Val Ozoigbo, a former Managing Director of Transcorp Hilton, is a gubernatorial aspirant of the Peoples Democratic Party (PDP) in Anambra State. He speaks on his ambition and vision for the state if elected as governor. Okey Maduforo reports
What do you think is wrong with Anambra State that propels your governorship ambition and what do you think is wrong with the South-East that its political class cannot get their acts right?
I see Amanbra State more from the blessing that we have and the missed opportunities that we’ve had. One of the biggest failures we’ve had is a lack of cohesion as a people. Anambra is endowed and in the world of today, knowledge is the most important. Knowledge is power. But when you don’t come together, you miss loads of opportunities. I’m emphasizing this because I want to see myself as that unifier that would eventually get everybody on board. You know, I’ve also seen a lot of people who have governed Anambra talk about, you know in Anambra you have a lot of billionaires, why are you not investing at home. We haven’t made Anambra such a friendly state to invest in. I don’t believe in coercing people to invest at home. I believe in making it conducive for people to invest at home. Making sure that businesses at home are succeeding, we will become the envy of others.
So, part of the missed opportunities also links to your second question which is this lack of cohesion across the South-East. Unfortunately, for you to have leadership at its best; you need an abundance of emotional intelligence and that’s what we’ve been lacking very strongly. I say this because we can’t speak with one voice because we don’t even have the simple humility to converge and discuss. It doesn’t have to be so because we come from different party lines and you have leaders who don’t show the right priority. They have no idea that through collaboration we can achieve more. If for instance, Anambra could focus on collaboration with Delta along the second Niger Bridge or with Imo state on the development of new ports or with Enugu at fixing the road which would link the markets to other locations, we can do a lot more. There’s no reason why we can’t even have joint development agencies that all of these can come together.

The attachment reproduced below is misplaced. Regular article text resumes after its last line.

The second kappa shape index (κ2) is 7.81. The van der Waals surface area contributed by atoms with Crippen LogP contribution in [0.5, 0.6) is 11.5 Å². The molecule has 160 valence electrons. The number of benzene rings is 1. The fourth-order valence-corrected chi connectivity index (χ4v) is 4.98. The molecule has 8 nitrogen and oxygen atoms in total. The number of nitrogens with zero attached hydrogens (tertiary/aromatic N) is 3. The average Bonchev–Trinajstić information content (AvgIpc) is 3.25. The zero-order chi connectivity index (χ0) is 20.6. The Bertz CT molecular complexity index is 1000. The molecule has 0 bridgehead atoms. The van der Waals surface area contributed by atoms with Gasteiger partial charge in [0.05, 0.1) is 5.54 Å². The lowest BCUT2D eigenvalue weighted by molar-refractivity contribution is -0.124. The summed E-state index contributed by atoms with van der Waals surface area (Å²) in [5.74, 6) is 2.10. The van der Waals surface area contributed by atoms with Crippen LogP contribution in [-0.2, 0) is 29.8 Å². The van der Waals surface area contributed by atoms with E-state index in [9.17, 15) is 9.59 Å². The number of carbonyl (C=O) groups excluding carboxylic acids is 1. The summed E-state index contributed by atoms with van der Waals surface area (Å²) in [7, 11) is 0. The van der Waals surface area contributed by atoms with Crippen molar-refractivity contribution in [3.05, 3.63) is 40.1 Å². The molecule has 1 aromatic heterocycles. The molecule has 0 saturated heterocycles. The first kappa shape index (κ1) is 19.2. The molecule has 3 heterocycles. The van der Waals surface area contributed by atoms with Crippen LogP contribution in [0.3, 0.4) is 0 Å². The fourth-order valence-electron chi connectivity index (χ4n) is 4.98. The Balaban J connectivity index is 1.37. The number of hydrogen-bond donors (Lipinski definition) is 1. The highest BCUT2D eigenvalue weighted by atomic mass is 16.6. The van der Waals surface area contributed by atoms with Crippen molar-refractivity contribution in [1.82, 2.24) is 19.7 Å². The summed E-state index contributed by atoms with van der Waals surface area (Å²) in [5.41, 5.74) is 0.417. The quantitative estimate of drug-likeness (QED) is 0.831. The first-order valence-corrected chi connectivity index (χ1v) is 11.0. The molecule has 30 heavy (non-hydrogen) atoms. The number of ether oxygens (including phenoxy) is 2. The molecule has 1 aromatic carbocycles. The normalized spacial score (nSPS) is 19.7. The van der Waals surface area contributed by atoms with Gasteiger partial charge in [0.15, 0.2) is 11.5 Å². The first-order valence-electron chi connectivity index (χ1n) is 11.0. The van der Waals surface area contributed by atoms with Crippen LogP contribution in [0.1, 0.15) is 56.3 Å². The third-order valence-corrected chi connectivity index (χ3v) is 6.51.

My point is to do that; you look at the personalities involved. How emotionally intelligent are they? How do they manage sensitivities? Do they even value people and respect people? Or are they people who are driven by ego and the power that is in their hands? I leave you to answer these questions. We’ve missed opportunities because of the leaders we’ve had, but it has not always been like this, which is why I am so sure of what is possible with Anambra and the South-East. In the days of Dr. Nnamdi Azikwe and Micheal Okpara, South-East was the envy of the world. We were studied in Havard as the fastest-growing region in the world. We were an example of the world. And this was in the olden days when there was no technology how much more now that we can make Anambra the technology hub of Africa.
What are your thoughts regarding the zoning formula some people are touting in Anambra State and what are your chances of winning the forthcoming election?